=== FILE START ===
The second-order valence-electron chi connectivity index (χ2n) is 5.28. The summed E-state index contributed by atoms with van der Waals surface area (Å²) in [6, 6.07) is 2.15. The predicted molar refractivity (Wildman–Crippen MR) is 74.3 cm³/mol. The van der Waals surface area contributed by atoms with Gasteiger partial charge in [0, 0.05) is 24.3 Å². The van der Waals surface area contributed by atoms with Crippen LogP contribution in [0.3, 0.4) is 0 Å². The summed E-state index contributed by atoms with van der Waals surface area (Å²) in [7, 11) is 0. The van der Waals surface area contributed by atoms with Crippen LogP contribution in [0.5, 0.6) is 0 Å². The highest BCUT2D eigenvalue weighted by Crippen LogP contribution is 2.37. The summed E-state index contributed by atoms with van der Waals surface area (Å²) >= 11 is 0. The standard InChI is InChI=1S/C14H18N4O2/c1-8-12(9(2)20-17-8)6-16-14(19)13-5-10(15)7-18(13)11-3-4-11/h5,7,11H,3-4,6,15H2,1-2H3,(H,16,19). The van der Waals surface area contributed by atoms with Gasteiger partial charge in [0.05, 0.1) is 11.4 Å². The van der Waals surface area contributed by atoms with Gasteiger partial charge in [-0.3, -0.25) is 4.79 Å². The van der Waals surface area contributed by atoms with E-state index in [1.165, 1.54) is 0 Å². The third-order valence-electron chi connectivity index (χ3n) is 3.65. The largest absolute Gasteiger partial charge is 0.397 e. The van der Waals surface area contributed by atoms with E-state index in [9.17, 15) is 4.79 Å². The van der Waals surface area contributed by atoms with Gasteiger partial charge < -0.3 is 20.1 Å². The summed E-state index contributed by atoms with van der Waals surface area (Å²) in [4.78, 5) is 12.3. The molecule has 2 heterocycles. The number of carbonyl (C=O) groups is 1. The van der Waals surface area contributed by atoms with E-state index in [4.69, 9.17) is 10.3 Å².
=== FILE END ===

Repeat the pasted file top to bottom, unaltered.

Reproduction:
The second-order valence-electron chi connectivity index (χ2n) is 5.28. The summed E-state index contributed by atoms with van der Waals surface area (Å²) in [6, 6.07) is 2.15. The predicted molar refractivity (Wildman–Crippen MR) is 74.3 cm³/mol. The van der Waals surface area contributed by atoms with Gasteiger partial charge in [0, 0.05) is 24.3 Å². The van der Waals surface area contributed by atoms with Crippen LogP contribution in [0.3, 0.4) is 0 Å². The summed E-state index contributed by atoms with van der Waals surface area (Å²) in [7, 11) is 0. The van der Waals surface area contributed by atoms with Crippen LogP contribution in [0.5, 0.6) is 0 Å². The highest BCUT2D eigenvalue weighted by Crippen LogP contribution is 2.37. The summed E-state index contributed by atoms with van der Waals surface area (Å²) >= 11 is 0. The standard InChI is InChI=1S/C14H18N4O2/c1-8-12(9(2)20-17-8)6-16-14(19)13-5-10(15)7-18(13)11-3-4-11/h5,7,11H,3-4,6,15H2,1-2H3,(H,16,19). The van der Waals surface area contributed by atoms with Gasteiger partial charge in [0.05, 0.1) is 11.4 Å². The van der Waals surface area contributed by atoms with Gasteiger partial charge in [-0.3, -0.25) is 4.79 Å². The van der Waals surface area contributed by atoms with E-state index in [1.165, 1.54) is 0 Å². The third-order valence-electron chi connectivity index (χ3n) is 3.65. The largest absolute Gasteiger partial charge is 0.397 e. The van der Waals surface area contributed by atoms with E-state index in [9.17, 15) is 4.79 Å². The van der Waals surface area contributed by atoms with Gasteiger partial charge < -0.3 is 20.1 Å². The summed E-state index contributed by atoms with van der Waals surface area (Å²) in [4.78, 5) is 12.3. The molecule has 2 heterocycles. The number of carbonyl (C=O) groups is 1. The van der Waals surface area contributed by atoms with E-state index in [4.69, 9.17) is 10.3 Å².